New Anglican leader backs women bishops

2012-11-09 22:30
Britain's bishop of Durham Justin Welby speaks during a news conference following the announcement he will become the next archbishop of Canterbury at Lambeth Palace in London. (Matt Dunham, AP)

Britain's bishop of Durham Justin Welby speaks during a news conference following the announcement he will become the next archbishop of Canterbury at Lambeth Palace in London. (Matt Dunham, AP)

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London - The new leader of the world's Anglicans said on Friday that he backed women bishops and would examine his thinking on gay marriage, tackling issues that have divided followers across the world.

Former oil executive Justin Welby was appointed as the next archbishop of Canterbury, the head of the Church of England, capping a remarkable rise for the 56-year-old who has only been a bishop for a year.

In March he will replace Rowan Williams, who will retire as archbishop in January after a decade spent battling divisions in the worldwide Anglican communion of around 80 million people.

Welby, currently the bishop of Durham in northern England, said the announcement of his appointment by British Prime Minister David Cameron's Downing Street office was "astonishing and exciting".

Welby admitted the church faced "deep differences" over the issues of sexuality and the ordination of female bishops, which have threatened to cause a permanent rift with conservative Anglican bishops in Africa in particular.

"The Church of England is part of the worldwide church and has responsibility in terms of those links," he told a press conference at Lambeth Palace, the Archbishop of Canterbury's office in London.

Voting in favour

Welby said he would vote in favour of women bishops when the General Synod, the governing body of the worldwide Anglican Communion's mother church, decides on the issue later in November.

"I will be voting in favour and join my voice to many others in urging the synod to go forward with this change," he said.

Welby said he supported the Church of England's official opposition earlier this year in response to a British government consultation on upgrading same sex "civil partnerships" to gay marriage.

But he said he would "examine my own thinking carefully and prayerfully" on the issue.

His naming as the 105th Archbishop of Canterbury had been officially approved by Queen Elizabeth II, who is the Supreme Governor of the Church of England as well as the British head of state, Downing Street said.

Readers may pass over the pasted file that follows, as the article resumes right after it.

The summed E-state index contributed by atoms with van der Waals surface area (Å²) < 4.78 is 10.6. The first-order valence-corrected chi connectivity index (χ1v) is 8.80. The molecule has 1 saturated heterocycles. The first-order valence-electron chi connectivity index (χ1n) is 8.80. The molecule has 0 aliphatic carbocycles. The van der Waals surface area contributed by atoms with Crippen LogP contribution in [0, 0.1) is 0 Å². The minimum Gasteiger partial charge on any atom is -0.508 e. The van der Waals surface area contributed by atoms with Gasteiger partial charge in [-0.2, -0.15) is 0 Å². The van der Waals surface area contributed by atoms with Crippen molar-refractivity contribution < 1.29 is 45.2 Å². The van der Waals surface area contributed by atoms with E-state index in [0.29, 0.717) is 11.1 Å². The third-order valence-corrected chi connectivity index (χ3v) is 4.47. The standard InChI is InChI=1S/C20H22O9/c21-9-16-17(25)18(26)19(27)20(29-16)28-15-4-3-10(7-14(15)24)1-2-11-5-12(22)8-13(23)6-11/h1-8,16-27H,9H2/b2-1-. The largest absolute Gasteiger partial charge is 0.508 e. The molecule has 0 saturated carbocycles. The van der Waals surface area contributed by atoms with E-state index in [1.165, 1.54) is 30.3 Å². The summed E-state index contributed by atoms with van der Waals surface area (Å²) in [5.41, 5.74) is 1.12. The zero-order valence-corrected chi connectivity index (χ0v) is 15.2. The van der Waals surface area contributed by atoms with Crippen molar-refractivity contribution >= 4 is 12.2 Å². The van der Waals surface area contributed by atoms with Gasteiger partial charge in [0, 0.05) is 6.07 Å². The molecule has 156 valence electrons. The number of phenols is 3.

Welby will be enthroned in Canterbury Cathedral, in southeastern England, on 21 March 2013.

Financial background

Cameron said he looked forward to working with Welby "and I wish him success in his new role".

The new archbishop was educated at the exclusive Eton College - where premier Cameron, London mayor Boris Johnson and second-in-line to the throne Prince William also studied - and Cambridge University.

A father-of-five, his a sixth child, his daughter Johanna, died in a car crash in 1983.

The balding, bespectacled cleric's management skills and financial background were seen as advantages by the committee, according to British newspaper reports.

He worked in the oil industry for 11 years before leaving to train for the Anglican priesthood and was first ordained as a deacon in 1992. "I was unable to get away from a sense of God calling," he said in an interview.

He worked for Elf Aquitaine in Paris and then for Enterprise Oil, which was later bought out by Royal Dutch Shell.

Torturous negotiations

He went on to become Dean of Liverpool in 2007 before being named Bishop of Durham in 2011. He currently sits on the British parliamentary commission on banking standards.

His appointment followed months of torturous negotiations by a selection commision of 16 voting members including both senior clerics and lay members, chaired by a former British arts minister, Richard Luce.

Welby was widely viewed as less conservative than his main rival for the post, Archbishop of York John Sentamu, aged 63.

Outgoing archbishop Williams, now 61 years old, was appointed the 104th Archbishop of Canterbury in 2002, replacing George Carey.

He announced in March that he would take up a position as master of Magdalene College at Britain's prestigious Cambridge University in January 2013.

Read more on:    anglican church  |  david cameron  |  rowan williams  |  justin welby  |  religion

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